Even after a hen has stopped laying eggs, she will still be important for the coop. Retired hens tend to take leadership roles, showing the new hens valuable skills and helping maintain a healthy flock and happy flock, which is important for the egg-laying of other hens.
During their first year of egg-laying, hens will lay more eggs than at any other point in their life, and every year following will show a decline in egg production. Each year, the percentage of eggs laid decreases somewhere between 10 and 15 percent. Nothing can be done about the decrease, as it is a natural process. We currently have two hens that are 5 years old and still lay fairly consistently.
2. Nutrient Intake
When a hen is not getting enough nutrition from their diet, they might lay fewer eggs or stop laying eggs altogether. Egg-laying hens need high amounts of calcium and protein in their diet to lay strong shelled eggs. Decreased calcium levels can cause weak eggshells, which break once laid or when handling.
To ensure your hen is getting enough calcium, you can give them oyster shells or bones, both of which can provide calcium. Placing this nutritional food in a side dish near their normal food so that they can peck at it is a great option. Many farming stores sell bagged oyster shells for chickens, making it easy to give them this supplement.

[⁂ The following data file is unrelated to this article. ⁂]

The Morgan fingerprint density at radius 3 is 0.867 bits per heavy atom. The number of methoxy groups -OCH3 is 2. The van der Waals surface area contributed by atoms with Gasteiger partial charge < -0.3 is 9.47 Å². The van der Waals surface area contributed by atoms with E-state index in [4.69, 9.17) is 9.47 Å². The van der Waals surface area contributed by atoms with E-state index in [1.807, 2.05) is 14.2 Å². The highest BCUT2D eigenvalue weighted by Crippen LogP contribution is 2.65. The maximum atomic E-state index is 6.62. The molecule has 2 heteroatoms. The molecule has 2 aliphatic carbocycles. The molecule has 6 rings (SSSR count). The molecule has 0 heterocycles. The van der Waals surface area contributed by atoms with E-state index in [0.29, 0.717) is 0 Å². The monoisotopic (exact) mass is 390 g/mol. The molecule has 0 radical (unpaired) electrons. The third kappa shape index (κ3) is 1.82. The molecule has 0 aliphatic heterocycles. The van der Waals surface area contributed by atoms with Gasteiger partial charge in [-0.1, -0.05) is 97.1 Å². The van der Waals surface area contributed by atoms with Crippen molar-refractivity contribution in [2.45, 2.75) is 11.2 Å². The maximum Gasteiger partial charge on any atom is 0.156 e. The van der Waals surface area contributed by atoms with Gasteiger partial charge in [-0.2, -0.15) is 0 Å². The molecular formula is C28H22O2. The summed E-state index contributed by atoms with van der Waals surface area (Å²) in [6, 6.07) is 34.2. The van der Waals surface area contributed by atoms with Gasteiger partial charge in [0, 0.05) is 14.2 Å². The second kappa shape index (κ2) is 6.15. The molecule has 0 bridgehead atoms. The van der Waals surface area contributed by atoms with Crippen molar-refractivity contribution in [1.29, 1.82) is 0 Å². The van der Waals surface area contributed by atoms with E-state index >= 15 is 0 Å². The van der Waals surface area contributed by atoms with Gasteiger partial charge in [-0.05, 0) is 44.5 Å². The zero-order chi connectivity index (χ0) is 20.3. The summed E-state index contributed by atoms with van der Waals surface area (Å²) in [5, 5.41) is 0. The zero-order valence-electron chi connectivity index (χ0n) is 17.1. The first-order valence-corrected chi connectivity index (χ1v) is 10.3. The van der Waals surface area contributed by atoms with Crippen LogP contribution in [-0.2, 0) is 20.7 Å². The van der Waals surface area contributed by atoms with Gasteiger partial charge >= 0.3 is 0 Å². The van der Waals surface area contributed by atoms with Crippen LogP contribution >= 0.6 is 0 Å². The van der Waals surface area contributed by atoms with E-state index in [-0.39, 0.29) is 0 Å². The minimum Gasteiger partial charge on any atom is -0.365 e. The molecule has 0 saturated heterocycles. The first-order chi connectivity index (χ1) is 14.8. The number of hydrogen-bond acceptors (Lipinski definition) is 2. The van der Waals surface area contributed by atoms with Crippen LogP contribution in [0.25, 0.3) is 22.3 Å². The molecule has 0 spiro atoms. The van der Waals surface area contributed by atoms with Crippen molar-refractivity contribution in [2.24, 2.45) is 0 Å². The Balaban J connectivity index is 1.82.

Chickens need around 4 grams of protein each day to support their egg-laying. However, many commercial chicken feeds do not contain this amount. A great way to make sure your hens are getting this is by giving them snacks, such as:
- Nuts and seeds
Chickens need carbohydrates and fats in their diet as well. Carbohydrates can be found in grain-based feed, while fat can be found in animal fat or poultry fat. All of these nutrients are required to ensure healthy chickens, but how you go about adding them into their diet is up to you.